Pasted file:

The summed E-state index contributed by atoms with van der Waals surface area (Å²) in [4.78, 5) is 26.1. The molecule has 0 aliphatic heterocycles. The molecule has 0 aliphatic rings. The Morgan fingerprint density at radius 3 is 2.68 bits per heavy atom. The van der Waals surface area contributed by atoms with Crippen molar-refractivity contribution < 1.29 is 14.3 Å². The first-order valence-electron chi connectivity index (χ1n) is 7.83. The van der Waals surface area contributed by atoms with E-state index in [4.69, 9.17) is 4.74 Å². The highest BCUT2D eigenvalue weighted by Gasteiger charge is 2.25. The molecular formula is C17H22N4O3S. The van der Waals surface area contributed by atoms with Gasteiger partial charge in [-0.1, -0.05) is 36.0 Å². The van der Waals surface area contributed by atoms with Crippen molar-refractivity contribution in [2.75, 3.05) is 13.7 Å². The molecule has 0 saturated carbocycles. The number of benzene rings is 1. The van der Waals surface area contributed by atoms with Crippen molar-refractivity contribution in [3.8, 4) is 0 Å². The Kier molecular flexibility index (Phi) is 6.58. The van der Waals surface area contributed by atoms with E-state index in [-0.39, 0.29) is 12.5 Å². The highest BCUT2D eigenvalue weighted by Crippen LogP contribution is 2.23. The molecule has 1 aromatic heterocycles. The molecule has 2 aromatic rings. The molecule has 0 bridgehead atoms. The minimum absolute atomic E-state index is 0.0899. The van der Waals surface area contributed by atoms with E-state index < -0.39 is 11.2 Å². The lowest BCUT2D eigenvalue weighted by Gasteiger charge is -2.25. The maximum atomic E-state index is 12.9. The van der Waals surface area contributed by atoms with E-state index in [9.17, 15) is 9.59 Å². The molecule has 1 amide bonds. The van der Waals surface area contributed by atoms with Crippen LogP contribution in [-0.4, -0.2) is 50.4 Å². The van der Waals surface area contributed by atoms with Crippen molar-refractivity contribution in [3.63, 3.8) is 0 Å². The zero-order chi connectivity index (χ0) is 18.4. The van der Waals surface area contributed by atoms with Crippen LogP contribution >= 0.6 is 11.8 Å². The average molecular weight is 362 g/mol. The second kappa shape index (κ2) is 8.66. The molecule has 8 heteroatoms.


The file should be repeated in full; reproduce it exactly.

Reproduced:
The summed E-state index contributed by atoms with van der Waals surface area (Å²) in [4.78, 5) is 26.1. The molecule has 0 aliphatic heterocycles. The molecule has 0 aliphatic rings. The Morgan fingerprint density at radius 3 is 2.68 bits per heavy atom. The van der Waals surface area contributed by atoms with Crippen molar-refractivity contribution < 1.29 is 14.3 Å². The first-order valence-electron chi connectivity index (χ1n) is 7.83. The van der Waals surface area contributed by atoms with E-state index in [4.69, 9.17) is 4.74 Å². The highest BCUT2D eigenvalue weighted by Gasteiger charge is 2.25. The molecular formula is C17H22N4O3S. The van der Waals surface area contributed by atoms with Gasteiger partial charge in [-0.1, -0.05) is 36.0 Å². The van der Waals surface area contributed by atoms with Crippen molar-refractivity contribution in [2.75, 3.05) is 13.7 Å². The molecule has 0 saturated carbocycles. The number of benzene rings is 1. The van der Waals surface area contributed by atoms with Crippen molar-refractivity contribution in [3.8, 4) is 0 Å². The Kier molecular flexibility index (Phi) is 6.58. The van der Waals surface area contributed by atoms with E-state index in [-0.39, 0.29) is 12.5 Å². The highest BCUT2D eigenvalue weighted by Crippen LogP contribution is 2.23. The molecule has 1 aromatic heterocycles. The molecule has 2 aromatic rings. The molecule has 0 bridgehead atoms. The minimum absolute atomic E-state index is 0.0899. The van der Waals surface area contributed by atoms with E-state index < -0.39 is 11.2 Å². The lowest BCUT2D eigenvalue weighted by Gasteiger charge is -2.25. The maximum atomic E-state index is 12.9. The van der Waals surface area contributed by atoms with E-state index in [9.17, 15) is 9.59 Å². The molecule has 1 amide bonds. The van der Waals surface area contributed by atoms with Crippen LogP contribution in [-0.4, -0.2) is 50.4 Å². The van der Waals surface area contributed by atoms with Crippen molar-refractivity contribution in [3.63, 3.8) is 0 Å². The zero-order chi connectivity index (χ0) is 18.4. The van der Waals surface area contributed by atoms with Crippen LogP contribution >= 0.6 is 11.8 Å². The average molecular weight is 362 g/mol. The second kappa shape index (κ2) is 8.66. The molecule has 8 heteroatoms.